37th annual Terry Fox Run held at Island Lake

September 22, 2017   ·   0 Comments

By Jasen Obermeyer

It’s an event that has spread throughout the world. For Canadians, he’s a national hero, an icon, and a symbol of hope in the battle against cancer.

The Orangeville-area Terry Fox Run was held at the Island Lake Conservation Area this past Sunday (September 17), raising nearly $18,000, and seeing 175 people walk or run on the conservation area’s 10 trails.

It’s a day that brings people together, when families and communities join to raise money and awareness for cancer research.

Terry Fox was 18 years old when a cancerous tumor forced the amputation of his right leg. In 1980, he began what he called his Marathon of Hope, a cross-country run across Canada to raise funds for cancer research.

He began his trek in St. John’s Newfoundland, running the equivalent of a full marathon a day (42 kilometres). He ran a total of 5373 kilometres in 143 days, before the cancer spread to his lungs, forcing him to stop outside Thunder Bay. He eventually succumbed to the cancer, and died June 28, 1981.

Although he wasn’t able to complete his run, his efforts turned into a lasting, worldwide legacy, resulting in over $750 million being raised for cancer research and treatment.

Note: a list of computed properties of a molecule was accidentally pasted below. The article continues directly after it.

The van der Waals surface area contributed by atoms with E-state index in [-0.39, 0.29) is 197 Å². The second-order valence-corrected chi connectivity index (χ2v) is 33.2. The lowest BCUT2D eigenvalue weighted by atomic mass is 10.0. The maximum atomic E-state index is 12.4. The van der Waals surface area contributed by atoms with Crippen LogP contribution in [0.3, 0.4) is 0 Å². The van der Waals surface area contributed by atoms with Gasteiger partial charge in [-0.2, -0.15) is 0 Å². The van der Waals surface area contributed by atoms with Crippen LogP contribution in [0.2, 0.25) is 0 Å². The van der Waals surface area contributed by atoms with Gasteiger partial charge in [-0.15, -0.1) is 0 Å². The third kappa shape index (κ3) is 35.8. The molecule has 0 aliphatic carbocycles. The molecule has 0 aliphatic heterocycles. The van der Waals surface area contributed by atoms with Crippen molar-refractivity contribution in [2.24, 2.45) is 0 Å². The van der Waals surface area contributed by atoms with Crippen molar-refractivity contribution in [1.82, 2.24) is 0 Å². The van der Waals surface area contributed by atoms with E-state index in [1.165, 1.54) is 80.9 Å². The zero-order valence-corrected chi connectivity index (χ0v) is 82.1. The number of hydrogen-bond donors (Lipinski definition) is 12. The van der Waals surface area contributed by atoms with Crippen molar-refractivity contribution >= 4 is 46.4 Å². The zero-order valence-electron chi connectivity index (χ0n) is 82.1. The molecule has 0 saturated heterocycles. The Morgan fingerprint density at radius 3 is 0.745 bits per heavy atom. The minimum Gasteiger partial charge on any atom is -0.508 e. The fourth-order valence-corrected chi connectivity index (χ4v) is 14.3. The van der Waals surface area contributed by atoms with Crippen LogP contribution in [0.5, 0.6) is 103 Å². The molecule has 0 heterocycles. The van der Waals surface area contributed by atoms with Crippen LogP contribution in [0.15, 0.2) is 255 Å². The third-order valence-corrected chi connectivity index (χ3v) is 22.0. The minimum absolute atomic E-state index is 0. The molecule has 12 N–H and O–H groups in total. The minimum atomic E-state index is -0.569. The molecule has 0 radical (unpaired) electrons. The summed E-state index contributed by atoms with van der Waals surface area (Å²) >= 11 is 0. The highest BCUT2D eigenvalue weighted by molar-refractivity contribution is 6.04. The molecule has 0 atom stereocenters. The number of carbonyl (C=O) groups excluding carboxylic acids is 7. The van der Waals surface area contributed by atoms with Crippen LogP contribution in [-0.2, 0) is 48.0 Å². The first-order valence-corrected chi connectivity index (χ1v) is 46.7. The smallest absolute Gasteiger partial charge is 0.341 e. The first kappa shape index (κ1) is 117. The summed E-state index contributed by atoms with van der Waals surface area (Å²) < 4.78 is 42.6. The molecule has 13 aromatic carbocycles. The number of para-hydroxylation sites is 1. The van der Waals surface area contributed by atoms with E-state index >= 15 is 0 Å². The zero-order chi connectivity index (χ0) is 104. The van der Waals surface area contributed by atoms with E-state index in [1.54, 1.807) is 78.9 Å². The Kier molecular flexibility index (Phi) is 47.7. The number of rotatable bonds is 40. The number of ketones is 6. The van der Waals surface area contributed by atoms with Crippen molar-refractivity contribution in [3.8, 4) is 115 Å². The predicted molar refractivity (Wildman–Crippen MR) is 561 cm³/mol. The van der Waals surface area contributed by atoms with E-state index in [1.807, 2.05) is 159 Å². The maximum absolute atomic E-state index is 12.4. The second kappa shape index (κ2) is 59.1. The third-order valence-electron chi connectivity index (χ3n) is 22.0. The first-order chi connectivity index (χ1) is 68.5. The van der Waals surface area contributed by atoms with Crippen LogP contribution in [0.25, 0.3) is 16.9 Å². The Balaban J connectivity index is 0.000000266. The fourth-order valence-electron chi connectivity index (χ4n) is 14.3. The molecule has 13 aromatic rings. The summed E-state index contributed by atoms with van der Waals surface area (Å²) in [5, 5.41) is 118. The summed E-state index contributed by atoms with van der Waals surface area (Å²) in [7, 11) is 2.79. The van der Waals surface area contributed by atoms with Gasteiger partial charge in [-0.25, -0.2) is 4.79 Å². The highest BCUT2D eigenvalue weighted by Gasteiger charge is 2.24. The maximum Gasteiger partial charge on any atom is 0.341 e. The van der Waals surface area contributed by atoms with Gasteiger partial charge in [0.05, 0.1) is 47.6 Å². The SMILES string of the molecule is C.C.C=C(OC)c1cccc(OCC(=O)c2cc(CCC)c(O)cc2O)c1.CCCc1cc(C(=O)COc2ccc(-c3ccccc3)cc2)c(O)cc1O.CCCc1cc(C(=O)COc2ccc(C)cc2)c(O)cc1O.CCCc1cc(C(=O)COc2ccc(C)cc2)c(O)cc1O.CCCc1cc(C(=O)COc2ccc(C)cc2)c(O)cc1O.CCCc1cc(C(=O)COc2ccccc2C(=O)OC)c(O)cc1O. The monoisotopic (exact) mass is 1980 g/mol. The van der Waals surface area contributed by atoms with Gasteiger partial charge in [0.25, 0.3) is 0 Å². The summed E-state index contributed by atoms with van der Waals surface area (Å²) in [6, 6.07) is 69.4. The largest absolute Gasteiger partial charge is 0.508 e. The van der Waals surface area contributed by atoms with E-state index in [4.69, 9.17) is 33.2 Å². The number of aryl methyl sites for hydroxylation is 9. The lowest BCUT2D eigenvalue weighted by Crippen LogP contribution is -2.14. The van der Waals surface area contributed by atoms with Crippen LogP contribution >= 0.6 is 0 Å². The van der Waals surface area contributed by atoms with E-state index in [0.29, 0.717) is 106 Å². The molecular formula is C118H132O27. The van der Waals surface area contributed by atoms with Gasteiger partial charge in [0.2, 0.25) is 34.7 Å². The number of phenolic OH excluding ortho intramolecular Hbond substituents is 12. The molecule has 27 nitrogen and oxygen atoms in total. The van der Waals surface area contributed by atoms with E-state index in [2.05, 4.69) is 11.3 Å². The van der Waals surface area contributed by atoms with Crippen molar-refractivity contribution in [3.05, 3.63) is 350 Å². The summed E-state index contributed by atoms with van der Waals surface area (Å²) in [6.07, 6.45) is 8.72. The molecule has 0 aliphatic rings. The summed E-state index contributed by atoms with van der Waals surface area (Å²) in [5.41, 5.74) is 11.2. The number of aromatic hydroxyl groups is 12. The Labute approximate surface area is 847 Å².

Various roads, schools, parks and buildings have been named after Fox, and several statues of him have been created in his honor.

Now every year, hundreds of thousands of Canadians from all walks of life, and countries worldwide unite for the Terry Fox Run.

At Island Lake, various residents, young and old, run or walk the 5 or 10-kilometre routes, enjoying the beautiful weather.

“It brings the iconic persona of Terry Fox back into the minds of people who may have forgotten him,” said Shannon McGinnis, one of the organizers for the run.

Brenda Holtkamp, one of the participants, spoke before the run began.

Diagnosed with stage-four tonsil squamous cell carcinoma over a year ago, she says she’s grateful for family and friends, along with the innovative research from the Terry Fox Foundation.

“Whatever your reason for walking, you are an inspiration.”

She mentioned she lost her father to lung cancer, and the run is different when you experience the battle yourself. “It just brings the reality of cancer home really strongly.”

Ms. McGinnis says they always have a strong turnout every year, with frequent returnees as well as newcomers participating. “You start to recognize that they’ve been here the last 15 years.”

One of those annual runners is David Kirk, who has been taking part in the run since its inception 37 years ago, and brought his family, including his grandchildren, to participate in the run.

He said he’s looking to do a run in Newfoundland, where Terry began the run, and do another one in Thunder Bay, where it ended.

Mr. Kirk simply said he is very passionate about the run, and Terry would have been so proud.

“You go online anywhere and look for a Terry Fox run on a Sunday, there are thousands and thousands of them. What he wanted to happen, happened way beyond his dreams, and there are people in every single community keeping it alive every year.”

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